HomeLettersTwenty years of tyranny, no one acts

Twenty years of tyranny, no one acts

JUST how much can Zimbabweans take? Twenty odd years of Robert Mugabe’s tyranny and still no one acts. You have to wonder and be amazed at the same time.

Mugabe w

ields his presidential powers like an emperor with his every whim catered for. He changes the constitution, no one bats an eyelid. He, for a reason no sane person can comprehend, decides to bulldoze thousands of homes – making over three hundred thousand people homeless – no one bats an eyelid.

Okay so the international community has condemned most if not all of his activities but who cares about the international community anyway? Not me. I am more interested in why my fellow Zimbabweans can allow one man to affect our lives so much that long after he is gone we will still be cursing the name Robert Mugabe.

Generations of young Zimbabweans have grown up and are still growing up under the Mugabe umbrella, robbed of the opportunities to grow and flourish in their own native land.

Instead the lucky ones migrate abroad to exist as second-class citizens, most working for minimum wages. The unlucky ones are forced to stay and endure the painful struggle of day-to-day existence – endless queues for scarce basic commodities and pathetic wages made worse by a dollar losing value every day.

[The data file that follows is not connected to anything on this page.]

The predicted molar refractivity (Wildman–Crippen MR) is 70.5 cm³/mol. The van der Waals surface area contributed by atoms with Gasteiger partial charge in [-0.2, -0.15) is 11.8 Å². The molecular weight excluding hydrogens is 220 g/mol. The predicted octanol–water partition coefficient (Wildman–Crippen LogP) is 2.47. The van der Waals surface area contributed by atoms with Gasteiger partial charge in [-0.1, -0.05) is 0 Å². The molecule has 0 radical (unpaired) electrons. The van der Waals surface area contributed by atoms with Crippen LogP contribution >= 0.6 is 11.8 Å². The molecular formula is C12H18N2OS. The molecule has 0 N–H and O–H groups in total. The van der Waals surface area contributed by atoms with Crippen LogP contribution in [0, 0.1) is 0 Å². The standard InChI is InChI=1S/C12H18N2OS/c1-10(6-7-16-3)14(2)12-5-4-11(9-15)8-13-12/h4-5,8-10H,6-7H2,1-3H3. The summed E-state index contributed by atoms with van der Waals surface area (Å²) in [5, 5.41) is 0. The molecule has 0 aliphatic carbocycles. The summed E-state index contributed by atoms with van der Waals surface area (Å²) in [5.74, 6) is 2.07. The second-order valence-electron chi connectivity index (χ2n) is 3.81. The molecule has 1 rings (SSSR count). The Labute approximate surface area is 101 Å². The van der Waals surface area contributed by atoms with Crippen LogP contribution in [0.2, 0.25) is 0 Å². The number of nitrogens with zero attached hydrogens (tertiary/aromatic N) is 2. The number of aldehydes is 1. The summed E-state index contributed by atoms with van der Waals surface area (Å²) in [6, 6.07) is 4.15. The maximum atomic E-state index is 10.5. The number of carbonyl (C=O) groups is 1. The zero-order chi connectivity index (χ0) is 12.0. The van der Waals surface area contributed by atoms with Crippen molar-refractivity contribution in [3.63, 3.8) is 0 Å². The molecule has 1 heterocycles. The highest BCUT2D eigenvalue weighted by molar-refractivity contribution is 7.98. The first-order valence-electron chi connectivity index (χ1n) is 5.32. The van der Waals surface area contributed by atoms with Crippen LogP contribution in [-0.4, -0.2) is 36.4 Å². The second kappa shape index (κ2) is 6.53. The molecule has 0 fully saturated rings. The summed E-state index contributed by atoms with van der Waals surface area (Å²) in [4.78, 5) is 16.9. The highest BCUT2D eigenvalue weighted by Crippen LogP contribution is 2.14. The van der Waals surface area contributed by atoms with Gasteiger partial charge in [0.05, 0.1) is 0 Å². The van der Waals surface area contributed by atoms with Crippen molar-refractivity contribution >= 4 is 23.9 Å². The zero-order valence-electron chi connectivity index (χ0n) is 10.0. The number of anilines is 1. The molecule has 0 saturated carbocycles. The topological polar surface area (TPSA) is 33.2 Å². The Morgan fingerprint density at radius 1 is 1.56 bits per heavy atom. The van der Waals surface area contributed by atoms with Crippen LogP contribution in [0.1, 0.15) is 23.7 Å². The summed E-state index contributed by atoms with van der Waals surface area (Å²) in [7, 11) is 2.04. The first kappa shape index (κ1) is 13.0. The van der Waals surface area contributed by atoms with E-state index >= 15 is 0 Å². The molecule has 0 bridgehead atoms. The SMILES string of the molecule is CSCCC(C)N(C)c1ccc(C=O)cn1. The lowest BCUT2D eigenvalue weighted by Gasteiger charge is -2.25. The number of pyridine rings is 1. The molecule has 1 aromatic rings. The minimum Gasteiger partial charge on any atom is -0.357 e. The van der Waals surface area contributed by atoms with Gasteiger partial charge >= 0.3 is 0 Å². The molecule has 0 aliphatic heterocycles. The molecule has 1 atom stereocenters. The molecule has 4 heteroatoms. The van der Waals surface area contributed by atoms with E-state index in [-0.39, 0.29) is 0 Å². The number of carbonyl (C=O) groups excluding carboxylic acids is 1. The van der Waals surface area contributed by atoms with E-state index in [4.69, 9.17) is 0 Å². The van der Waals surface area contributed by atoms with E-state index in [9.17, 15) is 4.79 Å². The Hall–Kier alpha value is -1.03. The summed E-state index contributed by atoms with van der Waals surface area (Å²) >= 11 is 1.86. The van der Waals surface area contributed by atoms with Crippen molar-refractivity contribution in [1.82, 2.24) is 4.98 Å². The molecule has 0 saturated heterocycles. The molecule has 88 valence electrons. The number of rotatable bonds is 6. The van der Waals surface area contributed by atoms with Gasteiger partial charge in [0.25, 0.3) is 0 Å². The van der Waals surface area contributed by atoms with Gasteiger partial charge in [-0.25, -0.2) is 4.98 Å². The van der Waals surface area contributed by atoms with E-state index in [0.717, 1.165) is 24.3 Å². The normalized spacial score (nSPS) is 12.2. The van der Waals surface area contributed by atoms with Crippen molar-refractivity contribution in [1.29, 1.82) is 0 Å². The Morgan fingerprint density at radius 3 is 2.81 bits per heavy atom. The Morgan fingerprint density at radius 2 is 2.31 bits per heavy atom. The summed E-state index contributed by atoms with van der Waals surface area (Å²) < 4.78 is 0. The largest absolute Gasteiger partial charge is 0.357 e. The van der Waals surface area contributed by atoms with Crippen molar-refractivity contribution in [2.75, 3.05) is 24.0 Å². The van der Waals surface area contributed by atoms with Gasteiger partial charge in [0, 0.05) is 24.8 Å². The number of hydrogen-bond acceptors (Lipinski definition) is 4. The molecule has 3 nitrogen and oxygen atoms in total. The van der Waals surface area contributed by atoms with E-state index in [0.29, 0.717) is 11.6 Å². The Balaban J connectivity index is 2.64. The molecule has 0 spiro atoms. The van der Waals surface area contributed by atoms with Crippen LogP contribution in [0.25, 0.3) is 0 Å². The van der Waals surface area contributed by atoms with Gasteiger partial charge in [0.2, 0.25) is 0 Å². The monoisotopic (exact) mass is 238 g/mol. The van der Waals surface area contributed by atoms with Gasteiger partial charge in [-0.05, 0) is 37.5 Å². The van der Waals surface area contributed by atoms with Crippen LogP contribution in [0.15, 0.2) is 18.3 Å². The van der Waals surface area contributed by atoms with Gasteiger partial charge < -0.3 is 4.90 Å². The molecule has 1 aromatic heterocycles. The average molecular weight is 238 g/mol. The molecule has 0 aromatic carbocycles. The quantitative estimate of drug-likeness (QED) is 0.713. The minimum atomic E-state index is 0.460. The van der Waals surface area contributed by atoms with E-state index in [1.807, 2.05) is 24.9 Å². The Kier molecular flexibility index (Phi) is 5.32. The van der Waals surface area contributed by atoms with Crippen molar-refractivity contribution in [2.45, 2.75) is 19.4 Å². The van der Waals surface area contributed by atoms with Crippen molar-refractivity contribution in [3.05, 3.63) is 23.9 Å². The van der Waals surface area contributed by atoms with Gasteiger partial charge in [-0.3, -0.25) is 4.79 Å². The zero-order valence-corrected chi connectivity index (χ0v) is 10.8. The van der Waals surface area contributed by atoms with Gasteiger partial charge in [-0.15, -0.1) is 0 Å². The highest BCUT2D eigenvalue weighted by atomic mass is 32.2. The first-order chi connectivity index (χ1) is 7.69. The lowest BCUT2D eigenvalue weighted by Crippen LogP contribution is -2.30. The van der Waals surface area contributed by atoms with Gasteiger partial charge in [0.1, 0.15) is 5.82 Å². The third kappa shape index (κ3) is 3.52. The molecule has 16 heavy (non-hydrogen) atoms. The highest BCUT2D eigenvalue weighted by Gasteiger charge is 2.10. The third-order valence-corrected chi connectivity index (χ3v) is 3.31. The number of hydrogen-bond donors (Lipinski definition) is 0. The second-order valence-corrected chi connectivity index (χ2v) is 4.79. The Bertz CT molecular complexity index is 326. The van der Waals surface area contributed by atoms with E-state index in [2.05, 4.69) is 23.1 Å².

Yet there shouldn’t be any conceivable reason why Zimbabwe should be in such a state.

However, the state of Zimbabwe is not the issue here. The issue is how an entire nation of such intelligent and hardworking people can allow one man to drag the whole country into oblivion.

Where is our pride? Rebellion would have scorched other nations if such a situation existed. South Africa wouldn’t put up with it, neither would Nigeria nor Mozambique or any other African country. They all have problems of their own but lack of pride is not one of them.

Here is a man who rigs general elections, rations basic commodities in favour of his cronies and, as if that’s not enough, makes over two hundred thousand people homeless. And we Zimbabweans take it all in our stride? I think the time to discover our pride is long overdue.

I can understand people’s reluctance to go back to the days of fighting for our freedom but fate has dealt us the same cruel hand again. Our freedom is at stake.

Caution Musavengane,


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